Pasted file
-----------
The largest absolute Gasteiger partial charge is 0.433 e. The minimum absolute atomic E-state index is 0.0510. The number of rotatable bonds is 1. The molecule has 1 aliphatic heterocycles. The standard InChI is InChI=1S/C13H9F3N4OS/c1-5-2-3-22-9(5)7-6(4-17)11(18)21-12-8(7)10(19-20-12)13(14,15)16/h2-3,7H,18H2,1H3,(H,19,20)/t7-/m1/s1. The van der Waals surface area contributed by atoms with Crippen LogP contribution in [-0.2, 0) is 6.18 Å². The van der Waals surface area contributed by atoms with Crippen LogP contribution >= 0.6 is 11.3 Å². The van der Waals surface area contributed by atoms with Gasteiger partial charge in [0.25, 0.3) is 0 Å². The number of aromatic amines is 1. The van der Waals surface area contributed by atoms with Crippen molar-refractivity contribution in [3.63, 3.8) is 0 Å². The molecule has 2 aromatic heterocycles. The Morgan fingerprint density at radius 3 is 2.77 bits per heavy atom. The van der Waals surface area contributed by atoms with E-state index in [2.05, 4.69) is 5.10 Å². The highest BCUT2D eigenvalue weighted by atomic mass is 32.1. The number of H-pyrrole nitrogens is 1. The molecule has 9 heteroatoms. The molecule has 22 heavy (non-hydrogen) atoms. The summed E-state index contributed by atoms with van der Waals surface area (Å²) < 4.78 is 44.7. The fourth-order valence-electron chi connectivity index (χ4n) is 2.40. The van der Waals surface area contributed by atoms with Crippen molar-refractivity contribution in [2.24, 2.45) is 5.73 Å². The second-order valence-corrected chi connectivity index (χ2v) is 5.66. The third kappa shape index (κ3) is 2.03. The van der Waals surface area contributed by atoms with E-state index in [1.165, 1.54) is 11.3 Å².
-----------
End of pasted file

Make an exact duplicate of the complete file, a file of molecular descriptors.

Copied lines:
The largest absolute Gasteiger partial charge is 0.433 e. The minimum absolute atomic E-state index is 0.0510. The number of rotatable bonds is 1. The molecule has 1 aliphatic heterocycles. The standard InChI is InChI=1S/C13H9F3N4OS/c1-5-2-3-22-9(5)7-6(4-17)11(18)21-12-8(7)10(19-20-12)13(14,15)16/h2-3,7H,18H2,1H3,(H,19,20)/t7-/m1/s1. The van der Waals surface area contributed by atoms with Crippen LogP contribution in [-0.2, 0) is 6.18 Å². The van der Waals surface area contributed by atoms with Crippen LogP contribution >= 0.6 is 11.3 Å². The van der Waals surface area contributed by atoms with Gasteiger partial charge in [0.25, 0.3) is 0 Å². The number of aromatic amines is 1. The van der Waals surface area contributed by atoms with Crippen molar-refractivity contribution in [3.63, 3.8) is 0 Å². The molecule has 2 aromatic heterocycles. The Morgan fingerprint density at radius 3 is 2.77 bits per heavy atom. The van der Waals surface area contributed by atoms with E-state index in [2.05, 4.69) is 5.10 Å². The highest BCUT2D eigenvalue weighted by atomic mass is 32.1. The number of H-pyrrole nitrogens is 1. The molecule has 9 heteroatoms. The molecule has 22 heavy (non-hydrogen) atoms. The summed E-state index contributed by atoms with van der Waals surface area (Å²) < 4.78 is 44.7. The fourth-order valence-electron chi connectivity index (χ4n) is 2.40. The van der Waals surface area contributed by atoms with Crippen molar-refractivity contribution in [2.24, 2.45) is 5.73 Å². The second-order valence-corrected chi connectivity index (χ2v) is 5.66. The third kappa shape index (κ3) is 2.03. The van der Waals surface area contributed by atoms with E-state index in [1.165, 1.54) is 11.3 Å².